Lycos Has Viewing Parties, Wants You to Pay

Now here’s some unusual logic: ask people to pay $3.99 for online video they may be able to see free and ad-supported elsewhere. Charge them more — $5.99 for two to five people, $7.99 for six to ten — if they want to watch it simultaneously with friends (on different computers).

That’s what Lycos, the aging search portal owned by Daum, wants to do with its relaunched Lycos Cinema product. The key technology here is for scheduling a time for a viewing session, and then text chatting during the viewing session. Real jaw-dropping stuff.

Chuck Ball, vice president of sales and marketing for Lycos, told us he thinks the future of online video is paid content. “Going forward we look at the ad-supported side of this business as the very early days of cable where the audience hasn’t shown up yet,” he said last week. I respectfully disagree, but that doesn’t mean this product isn’t worth a second look. See, for instance, its implementation with free episodes of ABC’s series Greek (screenshot above).

Ball said he has no major studios signed for Lycos Cinema, though he hopes they will come on soon. Currently available content includes National Lampoon webisodes, ProElite mixed martial arts videos, and Vanguard Cinema independent films.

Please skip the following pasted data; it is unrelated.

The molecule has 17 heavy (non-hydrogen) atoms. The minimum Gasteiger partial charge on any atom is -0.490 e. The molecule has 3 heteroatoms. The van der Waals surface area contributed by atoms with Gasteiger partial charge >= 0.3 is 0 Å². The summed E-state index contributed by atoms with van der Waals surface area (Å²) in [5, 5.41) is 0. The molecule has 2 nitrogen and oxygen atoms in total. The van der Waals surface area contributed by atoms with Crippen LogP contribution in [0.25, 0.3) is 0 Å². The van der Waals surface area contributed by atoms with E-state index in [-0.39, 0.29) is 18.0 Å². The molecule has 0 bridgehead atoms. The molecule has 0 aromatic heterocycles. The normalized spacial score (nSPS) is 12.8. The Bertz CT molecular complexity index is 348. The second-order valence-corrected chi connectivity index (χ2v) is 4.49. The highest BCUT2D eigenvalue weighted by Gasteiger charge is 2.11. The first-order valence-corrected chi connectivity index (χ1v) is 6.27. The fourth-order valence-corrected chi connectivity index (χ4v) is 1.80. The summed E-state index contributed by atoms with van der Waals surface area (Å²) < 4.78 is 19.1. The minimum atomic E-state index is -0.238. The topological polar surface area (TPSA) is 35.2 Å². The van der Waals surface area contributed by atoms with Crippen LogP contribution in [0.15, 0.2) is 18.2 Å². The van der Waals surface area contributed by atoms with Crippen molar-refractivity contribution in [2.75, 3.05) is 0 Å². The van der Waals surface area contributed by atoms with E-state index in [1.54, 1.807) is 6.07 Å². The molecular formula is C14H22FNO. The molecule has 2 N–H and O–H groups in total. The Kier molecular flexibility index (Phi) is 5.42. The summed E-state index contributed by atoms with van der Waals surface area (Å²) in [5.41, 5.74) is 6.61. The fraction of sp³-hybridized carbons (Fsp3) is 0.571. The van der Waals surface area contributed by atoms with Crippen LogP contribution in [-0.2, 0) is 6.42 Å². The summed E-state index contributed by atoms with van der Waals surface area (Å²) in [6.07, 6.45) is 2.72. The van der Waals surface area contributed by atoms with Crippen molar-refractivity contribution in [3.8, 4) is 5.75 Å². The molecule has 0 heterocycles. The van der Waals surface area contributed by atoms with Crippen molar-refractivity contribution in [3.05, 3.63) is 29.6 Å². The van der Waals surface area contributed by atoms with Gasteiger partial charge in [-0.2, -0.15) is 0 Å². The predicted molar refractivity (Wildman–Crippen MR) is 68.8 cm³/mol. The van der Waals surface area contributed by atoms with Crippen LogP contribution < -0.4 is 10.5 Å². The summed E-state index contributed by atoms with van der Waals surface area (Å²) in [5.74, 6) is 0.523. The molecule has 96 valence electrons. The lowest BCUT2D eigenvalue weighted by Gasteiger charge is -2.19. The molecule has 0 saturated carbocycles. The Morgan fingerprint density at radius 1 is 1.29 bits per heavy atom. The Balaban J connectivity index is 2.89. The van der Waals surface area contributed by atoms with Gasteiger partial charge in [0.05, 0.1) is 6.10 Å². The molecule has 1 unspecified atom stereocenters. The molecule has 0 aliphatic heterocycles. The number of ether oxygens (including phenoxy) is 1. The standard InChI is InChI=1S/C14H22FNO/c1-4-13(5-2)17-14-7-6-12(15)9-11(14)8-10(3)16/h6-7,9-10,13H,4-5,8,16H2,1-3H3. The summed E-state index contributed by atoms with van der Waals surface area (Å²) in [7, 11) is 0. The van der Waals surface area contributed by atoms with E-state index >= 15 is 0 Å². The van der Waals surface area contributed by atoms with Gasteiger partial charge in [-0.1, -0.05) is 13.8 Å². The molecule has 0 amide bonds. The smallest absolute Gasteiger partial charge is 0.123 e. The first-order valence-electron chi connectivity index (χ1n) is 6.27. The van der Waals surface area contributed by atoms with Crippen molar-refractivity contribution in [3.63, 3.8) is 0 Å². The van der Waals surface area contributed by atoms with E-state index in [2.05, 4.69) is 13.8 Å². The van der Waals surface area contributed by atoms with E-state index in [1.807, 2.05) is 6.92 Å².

Despite our skepticism about paying to hang out with our friends, we think the idea of simultaneous viewing is promising — even if other startups in the space haven’t panned out (see below). Business models are easy enough to switch out. Lycos is trialing “viewing parties” for ABC’s series Greek; fans can watch free episodes together after midnight the day they air. The service is linked off ABC’s official Greek page. This white-label approach seems much more interesting.

Ball also pointed out that Lycos still has an audience of 20 million uniques — maybe some of them will be interested in watching movies together.

Probably the best group video viewing product is Meebo Rooms, and others include Paltalk and YouTube. We’ve written about a couple other competitors — SideKlick and ClipSync — but their sites appeared to be defunct when we checked tonight. Update: ClipSync says has taken down its destination in favor of licensing its software to other sites (none of which are live yet).

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